Flanders, Belgium, is the birthplace of Lieve Jerger and also of the beautiful fiber art known as bobbin lace. It grew out of the abundant local flax crops that once served to create the linen sails for the ocean-faring vessels of centuries past. Linen gets stronger when wet. The finest flax fibers were created by soaking the flax in the river Lys (Leie) to dissolve the pectin and isolate the hairfine strands that were then spun into gossamer lace threads. Bobbin lace was made in convents and beguinages throughout Flanders.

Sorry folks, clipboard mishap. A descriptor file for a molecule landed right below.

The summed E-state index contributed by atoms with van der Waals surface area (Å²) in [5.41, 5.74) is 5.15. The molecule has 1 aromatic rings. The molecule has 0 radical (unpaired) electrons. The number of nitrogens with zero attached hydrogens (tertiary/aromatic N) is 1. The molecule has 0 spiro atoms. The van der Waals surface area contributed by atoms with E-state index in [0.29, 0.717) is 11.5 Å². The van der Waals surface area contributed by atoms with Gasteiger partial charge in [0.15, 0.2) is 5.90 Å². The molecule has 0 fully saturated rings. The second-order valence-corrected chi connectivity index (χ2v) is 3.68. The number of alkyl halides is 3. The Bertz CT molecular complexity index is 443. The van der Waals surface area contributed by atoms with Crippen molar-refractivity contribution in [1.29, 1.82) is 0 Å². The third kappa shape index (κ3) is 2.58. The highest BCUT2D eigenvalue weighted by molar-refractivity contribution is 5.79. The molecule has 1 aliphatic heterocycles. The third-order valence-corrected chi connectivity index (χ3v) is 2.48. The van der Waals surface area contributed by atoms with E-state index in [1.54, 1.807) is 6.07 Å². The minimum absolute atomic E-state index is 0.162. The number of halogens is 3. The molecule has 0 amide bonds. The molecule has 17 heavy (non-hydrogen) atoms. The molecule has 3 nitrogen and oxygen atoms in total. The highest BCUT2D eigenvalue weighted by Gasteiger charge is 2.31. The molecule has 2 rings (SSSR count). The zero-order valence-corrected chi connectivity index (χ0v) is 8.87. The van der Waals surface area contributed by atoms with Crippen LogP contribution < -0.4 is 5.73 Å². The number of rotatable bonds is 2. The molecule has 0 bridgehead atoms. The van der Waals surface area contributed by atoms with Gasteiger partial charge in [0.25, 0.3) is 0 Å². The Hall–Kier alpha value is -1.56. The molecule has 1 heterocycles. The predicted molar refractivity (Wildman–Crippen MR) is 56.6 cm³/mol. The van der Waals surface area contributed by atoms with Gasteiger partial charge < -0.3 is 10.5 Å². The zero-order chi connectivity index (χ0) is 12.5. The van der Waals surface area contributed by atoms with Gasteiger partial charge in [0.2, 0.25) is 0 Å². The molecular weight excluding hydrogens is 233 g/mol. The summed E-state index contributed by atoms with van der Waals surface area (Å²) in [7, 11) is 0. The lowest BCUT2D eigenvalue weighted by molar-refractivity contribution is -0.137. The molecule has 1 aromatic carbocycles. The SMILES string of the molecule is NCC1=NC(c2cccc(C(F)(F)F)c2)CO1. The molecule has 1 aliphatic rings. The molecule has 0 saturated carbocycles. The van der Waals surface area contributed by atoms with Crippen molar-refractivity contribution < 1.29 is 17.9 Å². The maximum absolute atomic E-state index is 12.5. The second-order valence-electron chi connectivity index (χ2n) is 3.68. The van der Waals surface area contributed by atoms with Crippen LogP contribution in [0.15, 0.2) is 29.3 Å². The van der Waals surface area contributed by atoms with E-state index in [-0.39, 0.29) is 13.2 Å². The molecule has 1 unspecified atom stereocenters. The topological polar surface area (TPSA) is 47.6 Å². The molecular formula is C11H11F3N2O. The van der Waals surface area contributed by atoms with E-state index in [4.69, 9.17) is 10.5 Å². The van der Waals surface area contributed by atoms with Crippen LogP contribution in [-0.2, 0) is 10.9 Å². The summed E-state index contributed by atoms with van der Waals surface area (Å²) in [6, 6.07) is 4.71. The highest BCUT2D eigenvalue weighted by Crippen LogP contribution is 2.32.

Lieve adapted this ancient art form to work with copper wire of various gauges and create three dimensional sculptures.
It has taken Lieve more than forty years of bobbin lacemaking to tell a timeless tale in copper wire lace, woven by hand.
The hanging sculpture is 16 feet long and 8 feet wide—a shining apparition that will surprise and delight all visitors.
An International contemporary lace art exhibition entitled LACE, NOT LACE: Contemporary Fiber Art from Lacemaking Techniques (curated by Devon Thein) will open this September in the Hunterdon Art Museum, Clinton, New Jersey, USA.